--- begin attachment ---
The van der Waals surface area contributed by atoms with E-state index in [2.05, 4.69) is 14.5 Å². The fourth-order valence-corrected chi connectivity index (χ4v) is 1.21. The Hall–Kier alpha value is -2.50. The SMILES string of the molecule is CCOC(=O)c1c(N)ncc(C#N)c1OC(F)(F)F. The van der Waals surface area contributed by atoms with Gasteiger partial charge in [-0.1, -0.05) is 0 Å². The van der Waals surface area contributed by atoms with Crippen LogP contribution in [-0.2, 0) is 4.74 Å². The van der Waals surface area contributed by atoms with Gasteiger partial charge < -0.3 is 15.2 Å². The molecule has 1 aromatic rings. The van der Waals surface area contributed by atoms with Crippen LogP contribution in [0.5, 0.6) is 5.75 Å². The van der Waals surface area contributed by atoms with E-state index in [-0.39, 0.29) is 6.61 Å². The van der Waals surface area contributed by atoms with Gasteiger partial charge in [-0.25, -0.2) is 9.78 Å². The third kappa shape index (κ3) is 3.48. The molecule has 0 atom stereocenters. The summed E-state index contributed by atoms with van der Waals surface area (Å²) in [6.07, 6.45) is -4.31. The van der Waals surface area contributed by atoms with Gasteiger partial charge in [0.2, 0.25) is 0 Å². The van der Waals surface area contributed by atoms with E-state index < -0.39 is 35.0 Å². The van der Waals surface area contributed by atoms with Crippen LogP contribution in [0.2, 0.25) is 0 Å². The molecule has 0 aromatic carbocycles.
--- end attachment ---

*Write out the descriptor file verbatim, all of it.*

The van der Waals surface area contributed by atoms with E-state index in [2.05, 4.69) is 14.5 Å². The fourth-order valence-corrected chi connectivity index (χ4v) is 1.21. The Hall–Kier alpha value is -2.50. The SMILES string of the molecule is CCOC(=O)c1c(N)ncc(C#N)c1OC(F)(F)F. The van der Waals surface area contributed by atoms with Gasteiger partial charge in [-0.1, -0.05) is 0 Å². The van der Waals surface area contributed by atoms with Crippen LogP contribution in [-0.2, 0) is 4.74 Å². The van der Waals surface area contributed by atoms with Gasteiger partial charge < -0.3 is 15.2 Å². The molecule has 1 aromatic rings. The van der Waals surface area contributed by atoms with Crippen LogP contribution in [0.5, 0.6) is 5.75 Å². The van der Waals surface area contributed by atoms with E-state index in [-0.39, 0.29) is 6.61 Å². The van der Waals surface area contributed by atoms with Gasteiger partial charge in [-0.25, -0.2) is 9.78 Å². The third kappa shape index (κ3) is 3.48. The molecule has 0 atom stereocenters. The summed E-state index contributed by atoms with van der Waals surface area (Å²) in [6.07, 6.45) is -4.31. The van der Waals surface area contributed by atoms with Gasteiger partial charge in [0.2, 0.25) is 0 Å². The van der Waals surface area contributed by atoms with E-state index < -0.39 is 35.0 Å². The van der Waals surface area contributed by atoms with Crippen LogP contribution in [0.2, 0.25) is 0 Å². The molecule has 0 aromatic carbocycles.